• Protect and boost your immune system. Sunbathe, eat the right foods (including some fermented foods), fast, get in touch with nature, learn about vaccines, stop using plastics.
  • Use fewer toxic personal and household products.
  • Learn stress management techniques and avoid stressful situations. Stay positive.
  • Practice intermittent fasting.
  • Address your diet – eat organic foods and include good fats, protein and a variety of vegetables and a little fruit.
  • Exercise moderately, preferably outside.

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Cancer – Can We Prevent It?

Having lost four celebrities to cancer last month, I was motivated to write this. We are all to some degree, sad at the loss of these influential people because they touched our lives. But their deaths are just a drop in the ocean. These statistics are from the Macmillan website:

  • There are now an estimated 2.5 million people living with cancer in the UK, rising to 4 million by 2030
  • By 2020 almost one in two people (47%) will get cancer at some point in their lives
  • More than a thousand people will be diagnosed with cancer everyday in the UK by the end of 2016

Around 160,000 people in the UK die from cancer every year

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 I couldn’t find any statistics regarding the ages of sufferers, other than for specific cancers. However, it’s apparent that cancer diagnoses are increasing in young people. On my first ward as a student nurse in the 1970s, I remember a man who had the terminal stages of lung cancer. He was in his early 50s. I was chosen to accompany the ward sister on the consultant’s ward round whilst this gentleman was a patient and was witness to the discussion following the round. Even though they had seen cancers in people this young before, it was still uncommon to see terminal illness through cancer in someone so young. As was said at the time – “cancer is a disease of the elderly” – when the body’s usual repair functions, start to slow down and don’t work correctly. People as young as 30 are being diagnosed – and younger. What is happening?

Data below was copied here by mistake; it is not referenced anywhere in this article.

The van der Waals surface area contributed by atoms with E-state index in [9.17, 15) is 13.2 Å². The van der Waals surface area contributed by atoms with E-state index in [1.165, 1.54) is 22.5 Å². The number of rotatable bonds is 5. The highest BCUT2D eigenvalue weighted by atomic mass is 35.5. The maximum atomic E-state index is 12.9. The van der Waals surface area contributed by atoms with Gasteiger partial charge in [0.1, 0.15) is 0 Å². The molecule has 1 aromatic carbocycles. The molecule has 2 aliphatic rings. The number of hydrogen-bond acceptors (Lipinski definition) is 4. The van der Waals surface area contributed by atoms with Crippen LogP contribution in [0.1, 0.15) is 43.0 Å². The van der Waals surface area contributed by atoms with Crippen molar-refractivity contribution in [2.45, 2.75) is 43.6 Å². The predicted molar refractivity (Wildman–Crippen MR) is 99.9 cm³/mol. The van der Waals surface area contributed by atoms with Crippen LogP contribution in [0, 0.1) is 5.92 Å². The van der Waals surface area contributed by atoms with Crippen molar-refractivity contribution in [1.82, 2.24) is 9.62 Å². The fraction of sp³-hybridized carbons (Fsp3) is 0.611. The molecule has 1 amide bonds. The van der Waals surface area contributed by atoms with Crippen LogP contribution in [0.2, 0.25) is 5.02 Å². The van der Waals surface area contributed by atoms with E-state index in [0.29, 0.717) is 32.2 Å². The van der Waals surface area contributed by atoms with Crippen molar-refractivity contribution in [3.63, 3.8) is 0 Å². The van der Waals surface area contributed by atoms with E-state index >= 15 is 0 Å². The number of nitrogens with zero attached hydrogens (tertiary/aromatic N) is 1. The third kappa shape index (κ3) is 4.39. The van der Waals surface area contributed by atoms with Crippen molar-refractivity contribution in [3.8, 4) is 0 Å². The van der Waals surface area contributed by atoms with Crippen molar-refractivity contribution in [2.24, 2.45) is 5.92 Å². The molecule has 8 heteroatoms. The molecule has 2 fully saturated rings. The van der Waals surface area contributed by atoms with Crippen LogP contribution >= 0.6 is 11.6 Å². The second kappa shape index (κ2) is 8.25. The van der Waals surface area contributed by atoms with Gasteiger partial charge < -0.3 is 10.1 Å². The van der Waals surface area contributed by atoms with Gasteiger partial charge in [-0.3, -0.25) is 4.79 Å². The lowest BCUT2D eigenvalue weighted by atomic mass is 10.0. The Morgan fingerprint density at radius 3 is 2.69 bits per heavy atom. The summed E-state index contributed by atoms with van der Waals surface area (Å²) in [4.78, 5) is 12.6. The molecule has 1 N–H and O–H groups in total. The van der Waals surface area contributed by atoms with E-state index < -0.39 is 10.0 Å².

My view is that it’s never just one thing – it’s usually several. Yes this man smoked, but so did my grandmother (like a trooper!) and she died at 83 – not surprisingly, from lung cancer. My grandmother out-lived this man by 30 years! The difference, I believe, was that my grandmother had a wonderful diet – rich in good fats and free from toxins. The 70s saw the uprising of toxic vegetable oils in preference to butter, lard and dripping. I could relate many more anecdotes, but suffice to say, that there are more anecdotes.

Can we protect ourselves? I don’t have the definitive guide to preventing cancer, but I can cut your chances:

  • Reduce your use of toxic household and personal products. Get rid of the products under your sink that have hazard warnings and try these instead.